Finally, mounting would return from Mystery of the Emblem as knights were once again forced to fight on-foot when indoors. These features alongside new objectives and Gaiden chapters would make Thracia the most feature heavy Fire Emblem to date.
Without Thracia there would be no Path of Radiance or Radiant Dawn, such is its influence. With the recent completion of the new fan translation now is as good a time as any to experience Thracia. Be warned however, Thracia 776 is Kaga Emblem in all its unforgiving glory. This is one worth seeking if you don’t mind games that are unapologetic about being designed to sell strategy guides.
Fire Emblem: The Binding Blade (GBA, 2002)
With Kaga gone Fire Emblem would begin to transition into the game’s we Westerners know and love. The Binding Blade would already garner attention before release thanks to Roy’s inclusion in Super Smash Bros, but it would also be significant as the series first venture onto handheld systems.
Play would be simplified to accommodate for the Game Boy Advance’s pick up and play nature. Maps would be small, objectives straight forward, and the skill system removed as units fought on ability alone. It was a return to the simplicity of the Archanea series.
Battle menus would be redesigned, merging stat breakdowns into new categories to streamline decision making. This change would become standard as the new menus were easier to read.
Roy’s story would be set 20 years after Blazing Blade and see the young lord called into battle after Lycia is attacked by Bern and their King, Zephiel. With other nations falling and few options remaining, Roy takes charge of the Lycia alliance and leads the charge in ending Zephiel’s tyranny once and for all.
Binding Blade would run on the same engine as Blazing Blade and the Sacred Stones but unlike those games Nintendo would pass up on localizing the it for a simple reason, it was absolutely not beginner friendly. Weapons are inaccurate and many players saw their strategies ruined by attack misses at the worst possible times. Enemy reinforcements would appear after the players turn ends, often without warning. Finally, Roy just straight up sucked thanks to a delayed promotion which prevented him from fighting stronger enemies head on.
The series would not have survived in the west had it debuted with Roy. The longwinded tutorial in Blazing Blade’s Lyn campaign would be a direct result of Binding Blade’s difficulty. A good Fire Emblem but one which that has quite rightly been criticised for its more frustrating aspects.
Fire Emblem: New Mystery of the Emblem (Nintendo DS, 2010)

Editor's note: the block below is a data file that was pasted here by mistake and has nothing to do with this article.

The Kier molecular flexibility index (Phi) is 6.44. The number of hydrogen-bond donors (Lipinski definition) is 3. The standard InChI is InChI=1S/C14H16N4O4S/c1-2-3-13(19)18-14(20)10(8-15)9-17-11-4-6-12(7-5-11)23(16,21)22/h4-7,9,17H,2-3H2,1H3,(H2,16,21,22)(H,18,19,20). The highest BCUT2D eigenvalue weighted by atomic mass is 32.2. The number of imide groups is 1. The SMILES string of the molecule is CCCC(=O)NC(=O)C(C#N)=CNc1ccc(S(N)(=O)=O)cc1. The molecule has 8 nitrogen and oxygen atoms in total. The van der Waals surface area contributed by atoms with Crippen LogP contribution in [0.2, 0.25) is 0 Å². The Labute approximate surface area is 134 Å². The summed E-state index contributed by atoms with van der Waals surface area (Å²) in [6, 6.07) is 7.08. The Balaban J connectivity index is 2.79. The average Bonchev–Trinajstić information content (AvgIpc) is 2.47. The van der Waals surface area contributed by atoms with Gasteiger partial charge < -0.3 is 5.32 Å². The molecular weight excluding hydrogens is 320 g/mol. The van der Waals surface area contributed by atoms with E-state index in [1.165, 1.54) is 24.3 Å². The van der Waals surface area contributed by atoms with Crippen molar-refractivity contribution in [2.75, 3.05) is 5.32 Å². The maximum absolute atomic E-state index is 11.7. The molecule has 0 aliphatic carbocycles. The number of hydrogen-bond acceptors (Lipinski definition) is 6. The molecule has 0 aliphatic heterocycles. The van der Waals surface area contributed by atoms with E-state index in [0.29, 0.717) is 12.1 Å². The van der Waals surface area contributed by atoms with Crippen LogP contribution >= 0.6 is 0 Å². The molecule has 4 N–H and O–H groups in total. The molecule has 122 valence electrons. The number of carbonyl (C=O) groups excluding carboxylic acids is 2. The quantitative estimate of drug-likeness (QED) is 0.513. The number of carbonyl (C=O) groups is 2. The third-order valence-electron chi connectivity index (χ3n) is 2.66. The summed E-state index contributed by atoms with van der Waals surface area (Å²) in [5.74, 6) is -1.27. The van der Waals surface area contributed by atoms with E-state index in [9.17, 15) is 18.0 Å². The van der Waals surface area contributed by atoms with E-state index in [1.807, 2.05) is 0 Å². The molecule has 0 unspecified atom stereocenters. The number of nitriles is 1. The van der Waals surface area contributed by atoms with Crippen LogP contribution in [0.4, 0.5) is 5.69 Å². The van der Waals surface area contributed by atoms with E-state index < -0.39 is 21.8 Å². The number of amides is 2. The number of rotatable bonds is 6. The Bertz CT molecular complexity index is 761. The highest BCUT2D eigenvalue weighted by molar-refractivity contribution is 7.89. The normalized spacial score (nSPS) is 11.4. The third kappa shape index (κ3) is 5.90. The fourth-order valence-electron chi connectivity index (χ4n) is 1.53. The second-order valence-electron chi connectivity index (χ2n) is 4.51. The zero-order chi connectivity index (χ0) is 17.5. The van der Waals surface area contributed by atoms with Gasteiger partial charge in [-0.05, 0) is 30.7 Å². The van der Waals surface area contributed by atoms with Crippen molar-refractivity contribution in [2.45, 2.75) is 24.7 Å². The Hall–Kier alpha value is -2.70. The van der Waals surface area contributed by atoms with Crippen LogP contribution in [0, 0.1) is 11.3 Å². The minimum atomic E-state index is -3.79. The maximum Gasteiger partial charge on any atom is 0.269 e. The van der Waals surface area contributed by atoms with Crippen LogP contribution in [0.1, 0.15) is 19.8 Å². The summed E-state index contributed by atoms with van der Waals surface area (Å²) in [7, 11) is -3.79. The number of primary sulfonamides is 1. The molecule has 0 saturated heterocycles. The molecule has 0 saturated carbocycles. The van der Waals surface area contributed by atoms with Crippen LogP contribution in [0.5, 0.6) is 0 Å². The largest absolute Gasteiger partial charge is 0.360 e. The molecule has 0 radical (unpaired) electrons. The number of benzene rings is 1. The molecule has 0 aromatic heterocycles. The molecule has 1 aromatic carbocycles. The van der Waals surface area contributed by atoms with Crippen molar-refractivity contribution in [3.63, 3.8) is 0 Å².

After Shadow Dragon’s damp western reception, Intelligent Systems would pass up on localizing New Mystery altogether. This would be a loss for Western fans as they would be denied the chance to play the second half of Marth’s story.
New Mystery would be a reimagining of book 2 as it retold the War of Heroes with a new prologue and a fresh crop of characters. Among these newcomers would be Kris, a player-created character who would join Marth as the co-protagonist.
New Mystery like Shadow Dragon before it was a relatively faithful reimagining of the original with some minor differences. The players army size has been increased by one unit to make room for Kris. New chapters were also added to accommodate for Kris’ role in the story. A remake of the 1997 spin-off “BS Fire Emblem” is also included as a bonus. The game would reintroduce support conversations and remove dismounting as knights could fight on horseback even when indoors.
The modern streamlining brought to New Mystery would make for a swift paced game that is easy to pick up and play. This is definitely worth trying but it is suggested you find a translation. Play it in Japanese and you may end up accidentally shaving Kris bald like I did.
29 years and 16 games later, Shouzou Kaga’s vision has come far from its humble ambitions. What began as an innovative but frustrating RPG has evolved into one of Nintendo’s biggest second-party titles. While these Japanese classics may never receive a localization from Nintendo, their importance is undeniable. Without them Awakening would have never become the game it was. Those hungry for more Fire Emblem can rest easy knowing a fan community is out there working hard to make it possible to play these Eastern wonders in English. Translators, we salute you!